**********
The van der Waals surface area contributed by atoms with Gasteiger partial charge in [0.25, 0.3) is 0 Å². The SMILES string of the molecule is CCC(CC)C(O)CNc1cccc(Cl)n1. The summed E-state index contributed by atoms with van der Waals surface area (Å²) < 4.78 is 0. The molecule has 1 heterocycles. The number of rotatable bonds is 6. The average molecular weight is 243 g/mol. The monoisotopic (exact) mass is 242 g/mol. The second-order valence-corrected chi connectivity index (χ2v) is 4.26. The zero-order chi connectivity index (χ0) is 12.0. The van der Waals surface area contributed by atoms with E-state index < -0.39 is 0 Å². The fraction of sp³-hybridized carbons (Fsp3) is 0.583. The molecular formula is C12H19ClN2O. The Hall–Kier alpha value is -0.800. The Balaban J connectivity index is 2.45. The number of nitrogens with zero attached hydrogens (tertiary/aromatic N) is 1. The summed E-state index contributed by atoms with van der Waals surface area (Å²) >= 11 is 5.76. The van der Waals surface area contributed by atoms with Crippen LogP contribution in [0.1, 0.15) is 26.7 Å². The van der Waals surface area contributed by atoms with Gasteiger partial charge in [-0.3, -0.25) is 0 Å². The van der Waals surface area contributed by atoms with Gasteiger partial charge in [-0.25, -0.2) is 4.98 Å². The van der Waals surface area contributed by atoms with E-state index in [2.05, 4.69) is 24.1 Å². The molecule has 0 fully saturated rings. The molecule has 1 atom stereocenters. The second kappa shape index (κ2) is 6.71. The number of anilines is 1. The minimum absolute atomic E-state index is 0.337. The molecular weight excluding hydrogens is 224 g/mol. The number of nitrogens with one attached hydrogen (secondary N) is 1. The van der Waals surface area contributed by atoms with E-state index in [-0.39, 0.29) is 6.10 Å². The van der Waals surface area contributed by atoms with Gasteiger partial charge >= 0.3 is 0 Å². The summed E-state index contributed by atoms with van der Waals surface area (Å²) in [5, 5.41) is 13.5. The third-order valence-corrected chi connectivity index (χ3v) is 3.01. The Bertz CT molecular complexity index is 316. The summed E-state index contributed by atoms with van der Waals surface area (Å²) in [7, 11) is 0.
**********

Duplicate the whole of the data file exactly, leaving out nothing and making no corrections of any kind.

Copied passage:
The van der Waals surface area contributed by atoms with Gasteiger partial charge in [0.25, 0.3) is 0 Å². The SMILES string of the molecule is CCC(CC)C(O)CNc1cccc(Cl)n1. The summed E-state index contributed by atoms with van der Waals surface area (Å²) < 4.78 is 0. The molecule has 1 heterocycles. The number of rotatable bonds is 6. The average molecular weight is 243 g/mol. The monoisotopic (exact) mass is 242 g/mol. The second-order valence-corrected chi connectivity index (χ2v) is 4.26. The zero-order chi connectivity index (χ0) is 12.0. The van der Waals surface area contributed by atoms with E-state index < -0.39 is 0 Å². The fraction of sp³-hybridized carbons (Fsp3) is 0.583. The molecular formula is C12H19ClN2O. The Hall–Kier alpha value is -0.800. The Balaban J connectivity index is 2.45. The number of nitrogens with zero attached hydrogens (tertiary/aromatic N) is 1. The summed E-state index contributed by atoms with van der Waals surface area (Å²) >= 11 is 5.76. The van der Waals surface area contributed by atoms with Crippen LogP contribution in [0.1, 0.15) is 26.7 Å². The van der Waals surface area contributed by atoms with Gasteiger partial charge in [-0.3, -0.25) is 0 Å². The van der Waals surface area contributed by atoms with Gasteiger partial charge in [-0.25, -0.2) is 4.98 Å². The van der Waals surface area contributed by atoms with E-state index in [2.05, 4.69) is 24.1 Å². The molecule has 0 fully saturated rings. The molecule has 1 atom stereocenters. The second kappa shape index (κ2) is 6.71. The number of anilines is 1. The minimum absolute atomic E-state index is 0.337. The molecular weight excluding hydrogens is 224 g/mol. The number of nitrogens with one attached hydrogen (secondary N) is 1. The van der Waals surface area contributed by atoms with E-state index in [-0.39, 0.29) is 6.10 Å². The van der Waals surface area contributed by atoms with Gasteiger partial charge >= 0.3 is 0 Å². The summed E-state index contributed by atoms with van der Waals surface area (Å²) in [5, 5.41) is 13.5. The third-order valence-corrected chi connectivity index (χ3v) is 3.01. The Bertz CT molecular complexity index is 316. The summed E-state index contributed by atoms with van der Waals surface area (Å²) in [7, 11) is 0.